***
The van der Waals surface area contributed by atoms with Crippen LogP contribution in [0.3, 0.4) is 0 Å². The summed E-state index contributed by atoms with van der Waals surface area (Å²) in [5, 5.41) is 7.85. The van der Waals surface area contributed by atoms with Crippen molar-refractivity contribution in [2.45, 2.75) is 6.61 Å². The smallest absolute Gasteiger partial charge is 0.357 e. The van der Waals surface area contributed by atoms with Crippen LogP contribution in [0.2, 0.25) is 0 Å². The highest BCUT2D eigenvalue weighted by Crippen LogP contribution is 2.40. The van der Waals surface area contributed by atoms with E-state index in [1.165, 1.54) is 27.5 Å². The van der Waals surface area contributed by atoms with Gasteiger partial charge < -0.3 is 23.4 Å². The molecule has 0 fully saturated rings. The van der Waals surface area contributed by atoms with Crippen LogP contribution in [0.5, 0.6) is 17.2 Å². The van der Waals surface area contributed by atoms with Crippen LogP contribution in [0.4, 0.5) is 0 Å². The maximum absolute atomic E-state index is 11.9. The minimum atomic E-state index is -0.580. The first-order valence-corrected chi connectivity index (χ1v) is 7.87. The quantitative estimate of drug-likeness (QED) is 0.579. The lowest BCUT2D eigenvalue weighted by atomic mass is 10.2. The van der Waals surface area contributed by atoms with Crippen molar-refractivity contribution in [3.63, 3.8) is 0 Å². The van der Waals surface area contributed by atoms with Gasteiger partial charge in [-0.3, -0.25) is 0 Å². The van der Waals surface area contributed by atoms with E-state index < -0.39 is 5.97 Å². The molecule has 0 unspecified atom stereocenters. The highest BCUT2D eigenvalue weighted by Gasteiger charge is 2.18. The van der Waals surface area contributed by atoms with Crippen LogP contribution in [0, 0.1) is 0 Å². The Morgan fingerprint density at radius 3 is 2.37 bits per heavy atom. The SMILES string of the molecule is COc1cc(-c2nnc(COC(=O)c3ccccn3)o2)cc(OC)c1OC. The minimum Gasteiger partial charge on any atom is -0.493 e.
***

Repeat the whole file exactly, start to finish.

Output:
The van der Waals surface area contributed by atoms with Crippen LogP contribution in [0.3, 0.4) is 0 Å². The summed E-state index contributed by atoms with van der Waals surface area (Å²) in [5, 5.41) is 7.85. The van der Waals surface area contributed by atoms with Crippen molar-refractivity contribution in [2.45, 2.75) is 6.61 Å². The smallest absolute Gasteiger partial charge is 0.357 e. The van der Waals surface area contributed by atoms with Crippen LogP contribution in [0.2, 0.25) is 0 Å². The highest BCUT2D eigenvalue weighted by Crippen LogP contribution is 2.40. The van der Waals surface area contributed by atoms with E-state index in [1.165, 1.54) is 27.5 Å². The van der Waals surface area contributed by atoms with Gasteiger partial charge < -0.3 is 23.4 Å². The molecule has 0 fully saturated rings. The van der Waals surface area contributed by atoms with Crippen LogP contribution in [0.5, 0.6) is 17.2 Å². The van der Waals surface area contributed by atoms with Crippen LogP contribution in [0.4, 0.5) is 0 Å². The maximum absolute atomic E-state index is 11.9. The minimum atomic E-state index is -0.580. The first-order valence-corrected chi connectivity index (χ1v) is 7.87. The quantitative estimate of drug-likeness (QED) is 0.579. The lowest BCUT2D eigenvalue weighted by atomic mass is 10.2. The van der Waals surface area contributed by atoms with Crippen molar-refractivity contribution in [3.63, 3.8) is 0 Å². The van der Waals surface area contributed by atoms with Gasteiger partial charge in [-0.3, -0.25) is 0 Å². The van der Waals surface area contributed by atoms with E-state index < -0.39 is 5.97 Å². The molecule has 0 unspecified atom stereocenters. The highest BCUT2D eigenvalue weighted by Gasteiger charge is 2.18. The van der Waals surface area contributed by atoms with Crippen LogP contribution in [0, 0.1) is 0 Å². The Morgan fingerprint density at radius 3 is 2.37 bits per heavy atom. The SMILES string of the molecule is COc1cc(-c2nnc(COC(=O)c3ccccn3)o2)cc(OC)c1OC. The minimum Gasteiger partial charge on any atom is -0.493 e.